June and July have been busy months, filled with conferences and two ElderSparks presentations, Mill Street Loft art programs for the elderly and adults with developmental disabilities, and planting seeds for new initiatives. In addition, I’ve started working privately with an 86 year-old woman whom I see two hours/day, two times/week, to bring fresh stimulation into her life.
As we get further into the summer, I hope to share some favorite “snapshots” from the past few weeks. Here is one of the more memorable to start:
June 6, I assisted at a workshop for Alzheimer’s patients and their caregivers at the Vassar College art museum. It was a joint project of the Alzheimer’s Association and Mill Street Loft, and modeled after the highly regarded Museum of Modern Art program, Meet Me at MoMA.
The session began with a gallery talk introducing the group to three different works on display. Afterwards, participants were given twenty–thirty minutes to commune with one of the three pieces and begin working on a drawing that reflected their personal response. We then went upstairs where more supplies were available to complete the exercise.
(Click on images to enlarge.)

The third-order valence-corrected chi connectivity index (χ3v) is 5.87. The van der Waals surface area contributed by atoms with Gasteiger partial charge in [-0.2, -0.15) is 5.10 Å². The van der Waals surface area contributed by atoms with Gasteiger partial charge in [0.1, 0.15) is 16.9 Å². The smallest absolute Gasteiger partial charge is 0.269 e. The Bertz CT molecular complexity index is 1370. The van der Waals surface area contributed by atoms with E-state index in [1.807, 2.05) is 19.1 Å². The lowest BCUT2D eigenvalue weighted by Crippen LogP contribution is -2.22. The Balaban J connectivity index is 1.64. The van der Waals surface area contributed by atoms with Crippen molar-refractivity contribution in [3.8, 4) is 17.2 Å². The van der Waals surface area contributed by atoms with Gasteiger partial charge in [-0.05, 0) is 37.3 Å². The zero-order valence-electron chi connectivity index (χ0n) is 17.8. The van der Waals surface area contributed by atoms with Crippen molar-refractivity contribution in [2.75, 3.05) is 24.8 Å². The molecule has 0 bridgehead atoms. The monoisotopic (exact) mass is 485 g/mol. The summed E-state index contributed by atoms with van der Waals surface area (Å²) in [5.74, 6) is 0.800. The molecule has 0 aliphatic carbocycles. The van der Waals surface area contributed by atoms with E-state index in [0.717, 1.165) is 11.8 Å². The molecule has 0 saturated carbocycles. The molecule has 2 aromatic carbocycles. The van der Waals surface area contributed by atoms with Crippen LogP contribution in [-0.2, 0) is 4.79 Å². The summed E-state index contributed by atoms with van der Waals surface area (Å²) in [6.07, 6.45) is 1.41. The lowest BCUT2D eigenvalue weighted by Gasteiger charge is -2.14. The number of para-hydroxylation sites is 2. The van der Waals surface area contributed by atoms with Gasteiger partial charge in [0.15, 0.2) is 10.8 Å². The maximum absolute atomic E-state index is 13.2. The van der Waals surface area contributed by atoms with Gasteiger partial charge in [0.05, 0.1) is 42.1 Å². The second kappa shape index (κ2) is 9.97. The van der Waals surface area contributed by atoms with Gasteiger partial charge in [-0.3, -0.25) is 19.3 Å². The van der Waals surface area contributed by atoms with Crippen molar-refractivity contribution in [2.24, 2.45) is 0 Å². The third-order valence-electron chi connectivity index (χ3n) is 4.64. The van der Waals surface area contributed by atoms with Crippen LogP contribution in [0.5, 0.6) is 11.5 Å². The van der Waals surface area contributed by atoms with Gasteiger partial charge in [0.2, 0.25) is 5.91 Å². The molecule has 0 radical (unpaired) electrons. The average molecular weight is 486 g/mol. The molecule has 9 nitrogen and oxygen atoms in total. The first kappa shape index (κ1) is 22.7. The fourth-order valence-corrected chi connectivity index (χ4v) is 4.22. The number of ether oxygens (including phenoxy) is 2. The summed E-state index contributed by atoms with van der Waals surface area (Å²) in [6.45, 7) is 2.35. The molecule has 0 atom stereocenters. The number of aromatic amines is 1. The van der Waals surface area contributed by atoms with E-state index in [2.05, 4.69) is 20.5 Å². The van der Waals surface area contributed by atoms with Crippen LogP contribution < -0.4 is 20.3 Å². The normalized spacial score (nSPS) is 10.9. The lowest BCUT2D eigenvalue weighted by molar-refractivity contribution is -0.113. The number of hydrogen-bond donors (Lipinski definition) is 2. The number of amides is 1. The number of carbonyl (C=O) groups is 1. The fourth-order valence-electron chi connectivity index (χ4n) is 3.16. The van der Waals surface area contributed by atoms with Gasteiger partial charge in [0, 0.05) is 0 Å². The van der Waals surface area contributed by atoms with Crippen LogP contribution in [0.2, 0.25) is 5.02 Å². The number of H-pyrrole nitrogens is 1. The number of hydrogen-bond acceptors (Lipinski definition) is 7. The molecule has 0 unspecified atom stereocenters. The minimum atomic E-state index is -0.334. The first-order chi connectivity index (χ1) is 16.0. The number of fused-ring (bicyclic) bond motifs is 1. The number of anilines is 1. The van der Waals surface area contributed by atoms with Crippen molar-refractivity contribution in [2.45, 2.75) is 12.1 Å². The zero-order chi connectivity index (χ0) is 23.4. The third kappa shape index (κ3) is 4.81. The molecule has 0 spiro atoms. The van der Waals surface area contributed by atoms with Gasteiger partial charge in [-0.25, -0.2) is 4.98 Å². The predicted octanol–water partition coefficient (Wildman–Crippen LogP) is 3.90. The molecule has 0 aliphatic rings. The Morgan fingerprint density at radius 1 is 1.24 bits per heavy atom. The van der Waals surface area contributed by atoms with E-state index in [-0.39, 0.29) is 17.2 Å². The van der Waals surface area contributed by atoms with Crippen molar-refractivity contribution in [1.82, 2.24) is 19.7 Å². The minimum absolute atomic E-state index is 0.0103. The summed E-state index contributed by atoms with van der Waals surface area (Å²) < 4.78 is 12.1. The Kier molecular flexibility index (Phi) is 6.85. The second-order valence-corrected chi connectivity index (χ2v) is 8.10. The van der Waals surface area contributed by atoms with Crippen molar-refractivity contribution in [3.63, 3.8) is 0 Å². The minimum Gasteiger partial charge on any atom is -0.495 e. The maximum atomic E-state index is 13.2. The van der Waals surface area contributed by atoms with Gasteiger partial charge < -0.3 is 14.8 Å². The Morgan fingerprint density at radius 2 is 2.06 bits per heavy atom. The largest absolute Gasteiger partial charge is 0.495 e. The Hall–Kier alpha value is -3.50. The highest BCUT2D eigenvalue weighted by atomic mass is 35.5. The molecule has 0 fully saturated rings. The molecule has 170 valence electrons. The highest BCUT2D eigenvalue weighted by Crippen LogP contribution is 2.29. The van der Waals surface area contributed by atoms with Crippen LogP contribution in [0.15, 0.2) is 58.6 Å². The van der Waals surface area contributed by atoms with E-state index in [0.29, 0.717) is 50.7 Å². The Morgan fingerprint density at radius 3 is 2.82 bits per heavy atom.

While still downstairs, I noticed that one man was sitting blankly before a Calder sculpture. Fifteen minutes had gone by and he had yet to make a mark on his sheet of paper. When asked if he needed assistance, he explained that he was stuck and didn’t know where or how to begin. I suggested he start with any shape that he was drawn to within the sculpture’s circular frame. He chose a small horn-like object and began to sketch it. He said it reminded him of something related to flying.
Upstairs, we continued exploring the theme of flight together, albeit with decidedly different approaches. He drew a slightly curved line that began near the bottom of the left-hand side of the page and swept upwards as it approached the opposite side; I danced around in my worst Isadora Duncan impression attempting to capture the sensation of airborne freedom; he glued several black squares of diminishing size along his sloping trajectory; I launched a paper airplane, only to see it dive abruptly and crash; he kept saying the word “back.”
I was beginning to feel a bit sorry for him, thinking he was too inhibited or cognitively impaired to imagine a life with wings. In fact, he was much closer to that experience than I’ll ever be: it turns out he had been a pilot up until only a few short years ago. The line he had drawn was a flight path, the black squares, receding rooftops as the plane gained altitude, and the backwards leaning body he was alluding to was, of course, our natural position during take off. However simple and artless his collage may have been, it couldn’t have been a purer reflection of his authentic truth.
In saying goodbye, he thanked me for helping him connect with his love of flying and the perspective he could share as a pilot. I in turn was honored that he thought enough of my paper airplane to give it a prominent place in his collage.